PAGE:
Yuma First Market to Complete ENG Conversion


Sprint Nextel says that Yuma, Ariz., is the first market to switch to new digital microwave gear and new channel assignments for their electronic newsgathering operations, as part of the 2 GHz Relocation process being conducted by Sprint Nextel.

As per FCC mandate, all of the broadcasters who use the Broadcast Auxiliary Service (BAS) spectrum for transmitting live news feeds and other applications will have to switch from analog to digital microwave gear that allows them to operate in a new, smaller slice of microwave spectrum. Sprint Nextel, which is receiving new spectrum for wireless services as part of its February 2005 deal with the FCC, will spend $500 million reimbursing stations for the new equipment as part of the process, which is due to be completed by September 2007.

The conversion process had been bogged down over complicated negotiations between Sprint Nextel and broadcasters over legal and accounting issues, but last spring the two sides reached common ground on several issues. Since then, Sprint Nextel has announced Frequency Relocation Agreements with ABC, Hearst-Argyle and Tribune for their stations, and indicated that the overall 2GHz process is steadily picking up speed.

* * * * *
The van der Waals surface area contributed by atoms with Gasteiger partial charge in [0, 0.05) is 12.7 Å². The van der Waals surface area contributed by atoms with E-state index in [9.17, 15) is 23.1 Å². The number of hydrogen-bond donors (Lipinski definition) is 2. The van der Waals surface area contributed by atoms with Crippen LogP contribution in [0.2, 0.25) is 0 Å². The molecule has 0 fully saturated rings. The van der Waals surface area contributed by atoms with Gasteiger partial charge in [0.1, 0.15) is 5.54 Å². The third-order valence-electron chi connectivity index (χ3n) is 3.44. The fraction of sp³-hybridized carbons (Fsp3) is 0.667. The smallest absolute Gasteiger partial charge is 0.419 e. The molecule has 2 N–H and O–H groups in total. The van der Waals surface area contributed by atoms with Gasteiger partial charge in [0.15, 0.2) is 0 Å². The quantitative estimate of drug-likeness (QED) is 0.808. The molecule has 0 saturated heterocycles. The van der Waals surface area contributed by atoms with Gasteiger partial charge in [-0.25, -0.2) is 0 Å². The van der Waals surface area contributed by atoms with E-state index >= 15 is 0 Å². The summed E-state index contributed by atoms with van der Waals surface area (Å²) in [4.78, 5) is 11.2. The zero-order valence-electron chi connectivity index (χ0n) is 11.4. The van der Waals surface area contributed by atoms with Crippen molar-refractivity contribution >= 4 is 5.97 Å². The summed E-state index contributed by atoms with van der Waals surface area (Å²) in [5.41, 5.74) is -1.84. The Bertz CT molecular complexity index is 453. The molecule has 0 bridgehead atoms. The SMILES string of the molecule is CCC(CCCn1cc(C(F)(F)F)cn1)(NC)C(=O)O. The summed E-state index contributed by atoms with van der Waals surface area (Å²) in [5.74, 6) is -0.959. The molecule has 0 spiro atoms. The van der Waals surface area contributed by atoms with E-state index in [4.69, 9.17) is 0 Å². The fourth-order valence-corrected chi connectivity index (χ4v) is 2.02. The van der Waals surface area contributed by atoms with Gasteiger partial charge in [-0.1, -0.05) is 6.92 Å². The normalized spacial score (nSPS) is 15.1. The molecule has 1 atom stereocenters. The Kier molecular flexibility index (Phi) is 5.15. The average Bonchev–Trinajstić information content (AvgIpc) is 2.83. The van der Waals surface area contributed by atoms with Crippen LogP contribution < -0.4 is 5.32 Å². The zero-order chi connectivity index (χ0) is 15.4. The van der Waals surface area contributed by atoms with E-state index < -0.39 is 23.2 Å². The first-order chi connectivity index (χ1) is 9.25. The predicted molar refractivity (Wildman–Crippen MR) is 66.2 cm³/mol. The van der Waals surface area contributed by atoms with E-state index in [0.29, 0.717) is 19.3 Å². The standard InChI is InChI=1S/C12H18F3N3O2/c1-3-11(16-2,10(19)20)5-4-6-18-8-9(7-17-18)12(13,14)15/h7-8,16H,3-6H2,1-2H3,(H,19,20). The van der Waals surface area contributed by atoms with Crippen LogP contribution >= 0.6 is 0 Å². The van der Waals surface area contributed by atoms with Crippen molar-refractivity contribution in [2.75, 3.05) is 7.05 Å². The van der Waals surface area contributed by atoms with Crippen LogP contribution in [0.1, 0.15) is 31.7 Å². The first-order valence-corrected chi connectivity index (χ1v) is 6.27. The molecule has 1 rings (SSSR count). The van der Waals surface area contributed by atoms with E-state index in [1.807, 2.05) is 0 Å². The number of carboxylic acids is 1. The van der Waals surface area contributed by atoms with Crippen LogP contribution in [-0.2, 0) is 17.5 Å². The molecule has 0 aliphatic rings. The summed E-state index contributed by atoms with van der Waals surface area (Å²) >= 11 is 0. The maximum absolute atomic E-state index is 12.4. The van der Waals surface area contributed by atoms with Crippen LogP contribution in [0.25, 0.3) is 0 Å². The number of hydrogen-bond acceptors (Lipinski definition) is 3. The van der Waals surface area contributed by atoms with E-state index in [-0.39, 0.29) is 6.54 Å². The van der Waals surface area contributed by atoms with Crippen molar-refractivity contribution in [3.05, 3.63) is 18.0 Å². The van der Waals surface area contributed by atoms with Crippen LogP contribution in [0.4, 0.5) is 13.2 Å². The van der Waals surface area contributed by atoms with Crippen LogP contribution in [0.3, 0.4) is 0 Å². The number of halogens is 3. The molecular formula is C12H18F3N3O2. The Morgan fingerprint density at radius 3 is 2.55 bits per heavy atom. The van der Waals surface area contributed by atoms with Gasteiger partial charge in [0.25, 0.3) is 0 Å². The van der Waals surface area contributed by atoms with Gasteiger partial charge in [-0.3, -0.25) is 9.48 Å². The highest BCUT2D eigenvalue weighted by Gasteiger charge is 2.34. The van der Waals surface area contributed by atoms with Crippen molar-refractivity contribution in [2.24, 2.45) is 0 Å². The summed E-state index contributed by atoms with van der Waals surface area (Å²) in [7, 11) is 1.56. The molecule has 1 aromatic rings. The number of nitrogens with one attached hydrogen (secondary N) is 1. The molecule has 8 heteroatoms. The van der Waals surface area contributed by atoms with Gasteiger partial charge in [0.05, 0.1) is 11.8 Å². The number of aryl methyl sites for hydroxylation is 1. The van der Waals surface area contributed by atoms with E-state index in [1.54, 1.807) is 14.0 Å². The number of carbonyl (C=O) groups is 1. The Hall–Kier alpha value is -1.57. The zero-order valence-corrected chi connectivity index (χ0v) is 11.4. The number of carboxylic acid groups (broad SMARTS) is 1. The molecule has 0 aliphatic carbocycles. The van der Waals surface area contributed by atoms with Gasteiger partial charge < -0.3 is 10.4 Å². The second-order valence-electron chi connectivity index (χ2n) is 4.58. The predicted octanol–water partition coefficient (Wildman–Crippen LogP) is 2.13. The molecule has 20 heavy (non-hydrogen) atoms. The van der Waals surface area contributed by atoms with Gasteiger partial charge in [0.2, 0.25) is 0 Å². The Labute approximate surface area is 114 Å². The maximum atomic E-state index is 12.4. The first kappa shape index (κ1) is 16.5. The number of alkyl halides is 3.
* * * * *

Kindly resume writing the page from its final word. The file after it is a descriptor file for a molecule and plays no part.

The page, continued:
NBC affiliate KYMA in Yuma was cited by Sprint as a successful user of the new digital microwave gear.

"Switching to the new channel plan was simple and took just a few hours," said Robbie DeCorse, chief engineer for KYMA, in a statement. "Now, tuning in a live shot is a breeze and we can definitely go live in places that we couldn’t before."

“Sprint Nextel is delighted to see the first market transition according to the FCC’s guidelines," added Michael Degitz, vice president of spectrum management for Sprint Nextel. "We’re proud to have collaborated with KYMA to get this done and believe their leadership serves as a beacon for other broadcasters to move forward with transition activities.”

Under terms of the FCC’s 800 MHz Order, 2 GHz BAS licensees, including KYMA-TV in Yuma, Ariz., must relocate to new spectrum assignments by September 2007.Sprint Nextel is responsible for reimbursing BAS licensees for the cost of relocating to comparable facilities within the 2 GHz spectrum band.BAS licensees use this spectrum to transmit local news from remote locations back to the studio.The FCC has licensed Sprint Nextel to use a portion of the 2 GHz band for commercial mobile radio services upon relocation of the BAS licensees.

Commenting on the relocation milestone, Paul Heebink, station manager for KYMA said, “The transition to digital broadcast capabilities is already improving our services to the public and has fulfilled our obligation to the FCC.We’re pleased that KYMA is in the first market to relocate, enhancing our critical news gathering and reporting operations.”